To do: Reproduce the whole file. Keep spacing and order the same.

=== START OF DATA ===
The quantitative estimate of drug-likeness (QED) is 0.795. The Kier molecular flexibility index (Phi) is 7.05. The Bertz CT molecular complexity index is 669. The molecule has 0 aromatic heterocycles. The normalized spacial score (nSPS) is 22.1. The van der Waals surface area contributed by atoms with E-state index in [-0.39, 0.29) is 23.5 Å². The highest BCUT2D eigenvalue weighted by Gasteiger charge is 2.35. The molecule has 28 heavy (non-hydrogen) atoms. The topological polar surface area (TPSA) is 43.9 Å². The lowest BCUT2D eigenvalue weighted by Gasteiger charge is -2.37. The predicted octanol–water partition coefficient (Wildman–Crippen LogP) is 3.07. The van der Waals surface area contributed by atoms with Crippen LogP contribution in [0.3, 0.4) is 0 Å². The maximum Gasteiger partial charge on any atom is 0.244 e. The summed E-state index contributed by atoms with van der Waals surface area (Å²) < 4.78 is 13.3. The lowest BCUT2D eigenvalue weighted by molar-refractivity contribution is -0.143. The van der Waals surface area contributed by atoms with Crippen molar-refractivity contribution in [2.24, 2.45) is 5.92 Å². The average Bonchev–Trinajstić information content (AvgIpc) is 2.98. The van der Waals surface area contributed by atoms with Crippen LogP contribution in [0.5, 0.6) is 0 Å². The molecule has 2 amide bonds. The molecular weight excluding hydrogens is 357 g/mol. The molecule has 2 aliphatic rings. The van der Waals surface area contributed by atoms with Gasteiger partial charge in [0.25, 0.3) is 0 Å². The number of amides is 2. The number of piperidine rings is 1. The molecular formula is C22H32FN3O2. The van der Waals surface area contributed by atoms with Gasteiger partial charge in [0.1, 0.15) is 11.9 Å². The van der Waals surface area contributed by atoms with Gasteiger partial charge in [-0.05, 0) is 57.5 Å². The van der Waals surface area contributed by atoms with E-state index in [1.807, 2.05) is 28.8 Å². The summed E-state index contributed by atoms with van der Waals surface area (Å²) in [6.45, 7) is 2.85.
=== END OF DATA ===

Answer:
The quantitative estimate of drug-likeness (QED) is 0.795. The Kier molecular flexibility index (Phi) is 7.05. The Bertz CT molecular complexity index is 669. The molecule has 0 aromatic heterocycles. The normalized spacial score (nSPS) is 22.1. The van der Waals surface area contributed by atoms with E-state index in [-0.39, 0.29) is 23.5 Å². The highest BCUT2D eigenvalue weighted by Gasteiger charge is 2.35. The molecule has 28 heavy (non-hydrogen) atoms. The topological polar surface area (TPSA) is 43.9 Å². The lowest BCUT2D eigenvalue weighted by Gasteiger charge is -2.37. The predicted octanol–water partition coefficient (Wildman–Crippen LogP) is 3.07. The van der Waals surface area contributed by atoms with Crippen LogP contribution in [0.3, 0.4) is 0 Å². The maximum Gasteiger partial charge on any atom is 0.244 e. The summed E-state index contributed by atoms with van der Waals surface area (Å²) < 4.78 is 13.3. The lowest BCUT2D eigenvalue weighted by molar-refractivity contribution is -0.143. The van der Waals surface area contributed by atoms with Crippen molar-refractivity contribution in [2.24, 2.45) is 5.92 Å². The average Bonchev–Trinajstić information content (AvgIpc) is 2.98. The van der Waals surface area contributed by atoms with Crippen LogP contribution in [0.5, 0.6) is 0 Å². The molecule has 2 amide bonds. The molecular weight excluding hydrogens is 357 g/mol. The molecule has 2 aliphatic rings. The van der Waals surface area contributed by atoms with Gasteiger partial charge in [0.25, 0.3) is 0 Å². The number of amides is 2. The number of piperidine rings is 1. The molecular formula is C22H32FN3O2. The van der Waals surface area contributed by atoms with Gasteiger partial charge in [0.1, 0.15) is 11.9 Å². The van der Waals surface area contributed by atoms with Gasteiger partial charge in [-0.05, 0) is 57.5 Å². The van der Waals surface area contributed by atoms with E-state index in [1.807, 2.05) is 28.8 Å². The summed E-state index contributed by atoms with van der Waals surface area (Å²) in [6.45, 7) is 2.85.